6 Brake Problems That Could Spell Danger on the Roads

Jack Dreyer | Friday 13th October 2023 11:45am

A brake warning light on a car dashboard.

As a result of the vital role they play in keeping you safe on the roads, it’s really important that you know your stuff when it comes to your car’s brakes. This means being aware of the warning signs that something’s wrong with this crucial safety system — and knowing what to do when you do spot a problem.

To help ensure you’re up to speed on this subject, here are seven brake issues that can spell danger on the roads.

1. Wear

Brake discs are designed and manufactured to be robust, but they do wear down over time and, if they experience too much wear, they can become unsafe. Each time you press the brake pedal, load is transferred to the front wheels of your vehicle - and the front brakes do the majority of the work to slow you down or bring you to a stop. Because of this, it’s normal to have to replace your front discs and pads during the life of your car.

Vehicle makers specify a minimum thickness for discs, and once they reach this point, you have to get them replaced — along with the pads. This must be done in pairs; you can’t replace one set and leave the other as it is.

2. Corrosion

While front brakes are more likely to need replacing due to wear, their counterparts at the rear of your car are most likely to need renewing as a result of corrosion. This is because brake discs are typically made from cast iron. Although this material has many beneficial qualities, one drawback associated with it is the fact that it rusts easily. As rust begins to develop on the surface of discs, it is cleaned off by the action of the pads pressing on them. However, because rear brakes do very little work, the rust on them isn’t cleaned away as effectively as it is on the front sets. It’s therefore common for these discs to corrode, particularly on small and light vehicles or ones that are used infrequently and for short journeys.

As corrosion gets worse, it can lead to surface pitting. Although pitting in itself isn’t an automatic cause of MOT failure anymore, if discs are deemed to be ‘seriously weakened’ because of pitting, they are seen as dangerous and won’t pass this test. So, if these parts of your braking system corrode too much, you’ll need to get them replaced.

Take a look at our guide to cleaning your brake discs if yours need a little TLC!

A corroded, rusty brake disc.

3. Water in brake fluid

Regardless of the number of miles you clock up behind the wheel, over time the brake fluid in your car will absorb water from the atmosphere.

If your brakes get hot, this moisture can then start to boil and evaporate. Unlike a liquid, this vapour can compress, meaning your brakes may feel ‘spongy’ when you press the pedal. You might also lose the ability to stop or slow down effectively. In addition, moisture contained within brake fluid can lead to the corrosion of the brake calipers or wheel cylinders and eventually result in a leak. Either of these scenarios can prove to be extremely dangerous.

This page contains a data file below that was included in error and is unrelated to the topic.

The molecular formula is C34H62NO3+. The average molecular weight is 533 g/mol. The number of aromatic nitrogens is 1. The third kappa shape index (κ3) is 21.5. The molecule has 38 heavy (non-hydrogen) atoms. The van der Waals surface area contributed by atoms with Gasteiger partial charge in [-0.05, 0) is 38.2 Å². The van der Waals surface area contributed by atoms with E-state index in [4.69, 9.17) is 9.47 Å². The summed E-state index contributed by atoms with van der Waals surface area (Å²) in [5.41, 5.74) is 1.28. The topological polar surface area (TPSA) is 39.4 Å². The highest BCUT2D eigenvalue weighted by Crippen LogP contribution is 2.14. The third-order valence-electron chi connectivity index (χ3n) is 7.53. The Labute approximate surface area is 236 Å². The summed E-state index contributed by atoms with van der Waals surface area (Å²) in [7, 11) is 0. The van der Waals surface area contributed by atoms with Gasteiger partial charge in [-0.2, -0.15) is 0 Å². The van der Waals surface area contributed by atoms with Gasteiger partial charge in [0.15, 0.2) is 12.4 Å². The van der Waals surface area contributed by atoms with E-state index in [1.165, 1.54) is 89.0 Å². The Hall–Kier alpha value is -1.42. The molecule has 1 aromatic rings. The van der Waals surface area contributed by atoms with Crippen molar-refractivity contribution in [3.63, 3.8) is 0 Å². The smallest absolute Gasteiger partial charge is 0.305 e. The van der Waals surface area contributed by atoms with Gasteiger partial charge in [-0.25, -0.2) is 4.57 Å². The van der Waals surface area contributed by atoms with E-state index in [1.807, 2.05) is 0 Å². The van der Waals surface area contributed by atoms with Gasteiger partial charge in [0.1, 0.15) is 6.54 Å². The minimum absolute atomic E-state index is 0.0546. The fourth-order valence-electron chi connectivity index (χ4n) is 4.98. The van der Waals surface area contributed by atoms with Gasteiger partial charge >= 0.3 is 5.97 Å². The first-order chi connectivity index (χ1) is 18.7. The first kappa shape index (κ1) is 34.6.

Given these potentially serious problems, it’s recommended that you get the brake fluid in your vehicle replaced every couple of years.

4. Distortion

If you feel a juddering sensation through the pedal when you slow down, it may be that your brake disc has become distorted. This sometimes happens as a result of uneven heating and cooling, and thin or worn discs are more susceptible to the problem. Distorted discs perform less well, so it’s wise to visit a specialist technician if you think your car may have this problem.

There are a few ways you can try to avoid distortion. For one, make sure that you replace thin or severely worn discs in good time! In terms of driving habits, though, it’s a good idea to avoid slowing your car down using the brakes for long downhill stretches. This causes the brake discs to become extremely hot. Instead, limit your speed downhill by moving into a lower gear — a process known as engine braking.

5. Squealing

Squealing brakes can be annoying, and they’re an indication that something’s not right. This noise is typically caused by a build-up of brake dust which, thankfully, is not as common as it once was because of design improvements made over recent years.

But if you do get a build up of brake dust, fortunately it can be remedied using a special grease made for brake pads. Keep in mind that this grease must be compatible with the rubber dust seals used in the caliper.

If your brakes start squealing, be sure to visit a technician for advice.

6. Scoring

When brake pads aren’t replaced in time, and they wear down too much, their metal backing can start to come into contact with the disc. In turn, this leads to scoring and can seriously reduce your ability to slow down and stop. As well as increasing your risk of accidents, this can ultimately result in a more costly repair. If you ignore the early symptoms of scoring, it’s likely you’ll need to replace your discs too, as a result of the damage done to them.

The first sign of this problem is an unpleasant metallic noise when you press the brake pedal. If you notice this, make sure you take your car to a specialist as soon as possible.

A mechanic inspects the condition of a car's brakes.

Regular servicing, healthy brakes

Having your car serviced regularly should help you to avoid any issues with your brakes, keeping you safe and giving you extra peace of mind. Meanwhile, if you do spot any warning signs, or you have any questions about your vehicle’s braking system, don’t hesitate to contact our experts. You can book a free visual check or full inspection online that will determine whether any action needs to be taken.

Tags : Brakes

Any facts, figures and prices shown in our blog articles are correct at time of publication.

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